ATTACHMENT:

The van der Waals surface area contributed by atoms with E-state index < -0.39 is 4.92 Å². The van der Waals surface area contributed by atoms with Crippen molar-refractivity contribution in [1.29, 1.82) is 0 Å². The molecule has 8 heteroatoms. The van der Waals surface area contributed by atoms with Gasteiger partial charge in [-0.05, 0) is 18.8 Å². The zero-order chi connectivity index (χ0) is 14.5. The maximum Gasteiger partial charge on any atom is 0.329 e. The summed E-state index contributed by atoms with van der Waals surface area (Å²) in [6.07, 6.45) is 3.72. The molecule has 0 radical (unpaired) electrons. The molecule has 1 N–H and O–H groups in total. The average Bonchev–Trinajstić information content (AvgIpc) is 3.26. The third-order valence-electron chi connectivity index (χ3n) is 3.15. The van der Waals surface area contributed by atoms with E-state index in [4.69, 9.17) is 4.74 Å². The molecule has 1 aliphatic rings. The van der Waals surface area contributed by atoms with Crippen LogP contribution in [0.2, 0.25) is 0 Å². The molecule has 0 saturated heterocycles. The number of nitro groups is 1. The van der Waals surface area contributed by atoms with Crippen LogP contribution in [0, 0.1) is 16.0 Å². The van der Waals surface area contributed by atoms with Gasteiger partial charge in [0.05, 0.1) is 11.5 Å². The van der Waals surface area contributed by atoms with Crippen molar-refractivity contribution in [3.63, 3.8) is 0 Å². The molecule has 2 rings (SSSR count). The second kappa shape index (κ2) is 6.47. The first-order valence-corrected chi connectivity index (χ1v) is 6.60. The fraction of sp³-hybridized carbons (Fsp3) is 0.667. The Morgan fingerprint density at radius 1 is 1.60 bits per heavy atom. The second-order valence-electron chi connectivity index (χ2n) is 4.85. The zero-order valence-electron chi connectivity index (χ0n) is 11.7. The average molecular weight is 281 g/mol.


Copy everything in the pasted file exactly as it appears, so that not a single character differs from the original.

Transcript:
The van der Waals surface area contributed by atoms with E-state index < -0.39 is 4.92 Å². The van der Waals surface area contributed by atoms with Crippen molar-refractivity contribution in [1.29, 1.82) is 0 Å². The molecule has 8 heteroatoms. The van der Waals surface area contributed by atoms with Gasteiger partial charge in [-0.05, 0) is 18.8 Å². The zero-order chi connectivity index (χ0) is 14.5. The maximum Gasteiger partial charge on any atom is 0.329 e. The summed E-state index contributed by atoms with van der Waals surface area (Å²) in [6.07, 6.45) is 3.72. The molecule has 0 radical (unpaired) electrons. The molecule has 1 N–H and O–H groups in total. The average Bonchev–Trinajstić information content (AvgIpc) is 3.26. The third-order valence-electron chi connectivity index (χ3n) is 3.15. The van der Waals surface area contributed by atoms with E-state index in [4.69, 9.17) is 4.74 Å². The molecule has 1 aliphatic rings. The van der Waals surface area contributed by atoms with Crippen LogP contribution in [0.2, 0.25) is 0 Å². The molecule has 0 saturated heterocycles. The number of nitro groups is 1. The van der Waals surface area contributed by atoms with Crippen LogP contribution in [0, 0.1) is 16.0 Å². The van der Waals surface area contributed by atoms with Gasteiger partial charge in [0.05, 0.1) is 11.5 Å². The van der Waals surface area contributed by atoms with Crippen molar-refractivity contribution in [3.63, 3.8) is 0 Å². The molecule has 2 rings (SSSR count). The second kappa shape index (κ2) is 6.47. The first-order valence-corrected chi connectivity index (χ1v) is 6.60. The fraction of sp³-hybridized carbons (Fsp3) is 0.667. The Morgan fingerprint density at radius 1 is 1.60 bits per heavy atom. The second-order valence-electron chi connectivity index (χ2n) is 4.85. The zero-order valence-electron chi connectivity index (χ0n) is 11.7. The average molecular weight is 281 g/mol.